Zoonotic Diseases

Diseases discussed here have a history of use as an agent for biological warfare, either in the U.S. or abroad. Its use may have been experimental or actual, and any detrimental consequences upon humans, animals or the environment may have been intentional or not, depending on the circumstances, the point in time, and the nature of the disease.

Saturday, July 16, 2011



A ProMED-mail post

ProMED-mail is a program of the

International Society for Infectious Diseases

Date: Thu 14 Jul 2011

Source: The Sydney Morning Herald [edited]

Bat colonies should be moved from urban centres and farms, but not

killed, to prevent further outbreaks of the Hendra virus, a north

Queensland MP says. Veterinarians and horse breeders in far north

Queensland are concerned the region's large flying fox population

could result in a spread of the deadly virus, following an outbreak at

a property west of Cairns this week [11-14 Jul 2011]. A pony named

Cheeky died from the virus at the Blazing Saddles trail-riding

property near Kuranda earlier this week. So far, 9 horses have been

killed or put down since 20 Jun [2011] as a result of the virus

following outbreaks in Queensland and New South Wales (NSW).

Independent MP Bob Katter on Wednesday [13 Jul 2011] called for bats

who nested in urban areas to be shot or moved on to prevent further

outbreaks, a position rejected by Biosecurity Queensland.

Leichhardt MP Warren Entsch labelled calls to shoot the bats a

"knee-jerk reaction" but said authorities should use non-lethal means

to force bats to relocate from farms and urban areas. "The bats play a

very important role in our ecology, if we exterminated them

pollination in our native forests would just crash. "But we need to be

looking at ways of managing this." He said authorities could use

noise, such as the sound of gunshots, to disrupt bat colonies as they

slept during the day. "There are non-lethal ways that bats can be

encouraged to leave the area and go back to live in forests where they

belong," he said. However, he said the population of bats had grown

dramatically in north Queensland due to the availability of food

sources such as commercial crops and authorities should consider

efforts to reduce numbers through management programs.

Meanwhile, Blazing Saddles owner Michael Trout has said all staff

working at the property would be tested for the virus as a precaution.

"Just for absolute safety's sake, all staff will be tested at one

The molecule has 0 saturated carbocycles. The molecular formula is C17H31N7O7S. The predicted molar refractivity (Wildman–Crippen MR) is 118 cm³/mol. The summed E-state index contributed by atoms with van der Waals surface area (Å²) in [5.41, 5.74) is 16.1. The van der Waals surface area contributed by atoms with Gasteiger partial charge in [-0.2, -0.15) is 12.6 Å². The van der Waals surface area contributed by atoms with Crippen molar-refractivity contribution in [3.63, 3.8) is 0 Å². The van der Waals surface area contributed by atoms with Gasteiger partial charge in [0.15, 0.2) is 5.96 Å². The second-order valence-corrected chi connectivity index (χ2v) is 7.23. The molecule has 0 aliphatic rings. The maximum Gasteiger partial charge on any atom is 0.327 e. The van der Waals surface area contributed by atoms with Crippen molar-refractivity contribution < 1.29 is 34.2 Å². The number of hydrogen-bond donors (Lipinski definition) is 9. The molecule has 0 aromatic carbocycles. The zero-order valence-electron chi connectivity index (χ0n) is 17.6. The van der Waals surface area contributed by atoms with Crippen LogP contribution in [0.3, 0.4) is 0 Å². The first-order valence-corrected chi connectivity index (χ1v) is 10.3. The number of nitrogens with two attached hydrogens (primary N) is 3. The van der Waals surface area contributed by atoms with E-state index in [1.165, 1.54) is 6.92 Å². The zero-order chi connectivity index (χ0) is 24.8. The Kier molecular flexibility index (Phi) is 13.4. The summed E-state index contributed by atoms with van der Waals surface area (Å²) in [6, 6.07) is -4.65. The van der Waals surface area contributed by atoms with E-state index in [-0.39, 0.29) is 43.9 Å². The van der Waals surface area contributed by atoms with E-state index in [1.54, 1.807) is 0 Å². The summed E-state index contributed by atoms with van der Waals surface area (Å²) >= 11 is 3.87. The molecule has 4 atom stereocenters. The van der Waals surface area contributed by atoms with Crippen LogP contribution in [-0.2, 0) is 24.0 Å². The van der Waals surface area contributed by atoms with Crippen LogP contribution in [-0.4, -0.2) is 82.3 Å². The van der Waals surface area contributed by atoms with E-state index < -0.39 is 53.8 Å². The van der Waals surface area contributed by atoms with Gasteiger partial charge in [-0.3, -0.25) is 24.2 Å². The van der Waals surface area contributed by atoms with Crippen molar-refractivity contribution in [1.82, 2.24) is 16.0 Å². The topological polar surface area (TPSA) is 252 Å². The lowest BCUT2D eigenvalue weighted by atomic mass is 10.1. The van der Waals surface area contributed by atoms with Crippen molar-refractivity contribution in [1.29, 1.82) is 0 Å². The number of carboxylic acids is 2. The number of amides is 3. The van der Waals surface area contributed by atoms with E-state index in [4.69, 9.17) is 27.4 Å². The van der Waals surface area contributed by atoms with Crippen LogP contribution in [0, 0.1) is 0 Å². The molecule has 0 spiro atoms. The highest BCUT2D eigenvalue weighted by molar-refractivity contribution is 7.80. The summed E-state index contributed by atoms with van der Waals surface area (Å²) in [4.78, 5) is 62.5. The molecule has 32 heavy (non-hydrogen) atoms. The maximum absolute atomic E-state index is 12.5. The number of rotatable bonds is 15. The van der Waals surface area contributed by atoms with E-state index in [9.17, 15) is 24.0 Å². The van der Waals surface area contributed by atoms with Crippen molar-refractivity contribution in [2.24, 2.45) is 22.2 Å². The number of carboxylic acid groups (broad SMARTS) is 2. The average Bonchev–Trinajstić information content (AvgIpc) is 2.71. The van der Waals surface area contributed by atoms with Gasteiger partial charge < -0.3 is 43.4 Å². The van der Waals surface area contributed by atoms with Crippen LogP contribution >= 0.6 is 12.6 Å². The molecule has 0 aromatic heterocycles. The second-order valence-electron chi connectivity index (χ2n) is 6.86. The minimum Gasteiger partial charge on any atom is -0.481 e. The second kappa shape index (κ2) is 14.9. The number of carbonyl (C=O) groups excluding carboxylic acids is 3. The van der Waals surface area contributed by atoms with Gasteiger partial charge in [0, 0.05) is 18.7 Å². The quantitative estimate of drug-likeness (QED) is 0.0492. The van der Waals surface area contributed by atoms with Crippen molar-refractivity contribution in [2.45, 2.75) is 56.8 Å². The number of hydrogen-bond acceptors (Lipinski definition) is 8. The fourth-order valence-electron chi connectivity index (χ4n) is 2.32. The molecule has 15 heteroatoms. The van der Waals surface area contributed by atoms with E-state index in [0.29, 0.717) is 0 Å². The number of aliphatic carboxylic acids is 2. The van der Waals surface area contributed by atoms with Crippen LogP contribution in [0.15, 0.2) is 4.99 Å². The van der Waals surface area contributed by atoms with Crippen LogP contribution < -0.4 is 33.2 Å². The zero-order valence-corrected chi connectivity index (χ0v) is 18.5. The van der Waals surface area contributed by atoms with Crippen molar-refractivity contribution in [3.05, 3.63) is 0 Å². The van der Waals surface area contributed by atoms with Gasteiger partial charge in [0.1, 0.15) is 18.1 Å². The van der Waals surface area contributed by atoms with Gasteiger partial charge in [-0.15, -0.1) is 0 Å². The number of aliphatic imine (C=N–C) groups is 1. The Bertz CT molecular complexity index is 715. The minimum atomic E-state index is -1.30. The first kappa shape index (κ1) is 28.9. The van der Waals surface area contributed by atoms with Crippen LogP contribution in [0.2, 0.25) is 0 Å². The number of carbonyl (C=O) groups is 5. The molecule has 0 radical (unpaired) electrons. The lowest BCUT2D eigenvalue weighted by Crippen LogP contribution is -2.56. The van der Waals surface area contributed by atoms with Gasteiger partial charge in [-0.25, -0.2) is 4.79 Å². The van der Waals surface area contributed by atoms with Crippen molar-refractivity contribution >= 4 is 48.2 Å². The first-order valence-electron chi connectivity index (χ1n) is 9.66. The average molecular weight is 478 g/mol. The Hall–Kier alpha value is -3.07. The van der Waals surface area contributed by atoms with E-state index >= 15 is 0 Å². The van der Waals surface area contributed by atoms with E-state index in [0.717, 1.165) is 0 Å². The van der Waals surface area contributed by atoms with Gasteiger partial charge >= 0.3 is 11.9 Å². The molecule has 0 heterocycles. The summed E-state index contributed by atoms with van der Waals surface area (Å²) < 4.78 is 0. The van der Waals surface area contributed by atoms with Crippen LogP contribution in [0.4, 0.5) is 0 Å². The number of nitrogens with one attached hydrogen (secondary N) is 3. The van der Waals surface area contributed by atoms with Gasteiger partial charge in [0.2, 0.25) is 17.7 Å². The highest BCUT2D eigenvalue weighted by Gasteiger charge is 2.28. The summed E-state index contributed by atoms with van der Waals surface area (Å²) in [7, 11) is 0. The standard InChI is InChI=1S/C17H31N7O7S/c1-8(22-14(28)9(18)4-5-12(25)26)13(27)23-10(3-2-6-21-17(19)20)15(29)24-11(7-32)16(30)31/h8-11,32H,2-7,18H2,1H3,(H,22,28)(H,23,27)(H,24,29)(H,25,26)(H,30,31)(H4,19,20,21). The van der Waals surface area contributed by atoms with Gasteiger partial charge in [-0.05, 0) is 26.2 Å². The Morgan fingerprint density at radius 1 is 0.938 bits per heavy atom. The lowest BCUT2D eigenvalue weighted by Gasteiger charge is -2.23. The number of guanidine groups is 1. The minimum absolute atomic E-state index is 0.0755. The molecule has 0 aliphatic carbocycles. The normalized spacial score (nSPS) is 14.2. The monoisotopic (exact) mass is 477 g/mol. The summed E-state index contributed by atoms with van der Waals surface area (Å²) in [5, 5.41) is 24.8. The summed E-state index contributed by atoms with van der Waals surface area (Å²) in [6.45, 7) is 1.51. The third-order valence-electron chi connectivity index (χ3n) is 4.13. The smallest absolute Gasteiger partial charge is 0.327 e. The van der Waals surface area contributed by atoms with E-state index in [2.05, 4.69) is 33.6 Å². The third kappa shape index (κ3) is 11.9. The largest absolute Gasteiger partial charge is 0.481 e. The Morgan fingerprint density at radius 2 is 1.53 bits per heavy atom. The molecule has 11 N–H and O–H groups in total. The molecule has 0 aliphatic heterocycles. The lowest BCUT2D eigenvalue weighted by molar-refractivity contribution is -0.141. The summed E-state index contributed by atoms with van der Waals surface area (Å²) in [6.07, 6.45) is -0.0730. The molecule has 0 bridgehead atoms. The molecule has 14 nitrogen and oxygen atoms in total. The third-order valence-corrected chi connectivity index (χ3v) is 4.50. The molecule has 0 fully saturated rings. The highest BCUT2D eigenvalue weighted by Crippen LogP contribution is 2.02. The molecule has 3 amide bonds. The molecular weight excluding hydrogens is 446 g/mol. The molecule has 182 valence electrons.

o'clock today and their results will be back tomorrow so there is 100

per cent clarity there," he told ABC Radio in Cairns. 4 staff and 2

visitors who had contact with Cheeky as well as all 36 horses

remaining on the property have already been tested.


Communicated by:


[Biosecurity Queensland

and the

NSW government

listed a number of precautions to avoid exposure of horses and people

to Hendra virus. Neither source mentions elimination or moving the

bats (see ProMED-mail archive no. 20110713.2110). Dispersal brings

with it the risk of spreading the virus to other locations.

These bats are highly mobile, and there is no assurance that they

will not return to their location of capture on release, since there

are food sources and good roosting places there. Or other flying foxes

may move into the vacated habitats. The logistics and cost of attempts

to eliminate the bat populations or move them to other locations would

be considerable and most likely unsuccessful.

A HealthMap/ProMED-mail interactive map showing the location of

Queensland can be accessed at

. - Mod. TY

A map showing the locations of the outbreaks can be seen at

. - Sr.Tech.Ed.MJ]

[see also:

Hendra virus, equine - Australia (12): (QL,NS) 20110715.2137

Hendra virus, equine - Australia (11): (QL,NS) human exposure


Hendra virus, equine - Australia (10): (QL,NS) human exposure


Hendra virus, equine - Australia (09): (QL,NS) human exposure


Hendra virus, equine - Australia (08): (QL,NS) 20110710.2084

Hendra virus, equine - Australia (07): (QL,NS) 20110706.2045

Hendra virus, equine - Australia (06): (QL,NS) human exposure


Hendra virus, equine - Australia (05): (NSW) human exposure


Hendra virus, equine - Australia (04): (QL) 20110701.1997

Hendra virus, equine - Australia (03): (QL) human exposure


Hendra virus, equine - Australia (02): (QL) 20110629.1984

Hendra virus, equine - Australia: vaccine 20110525.1589]




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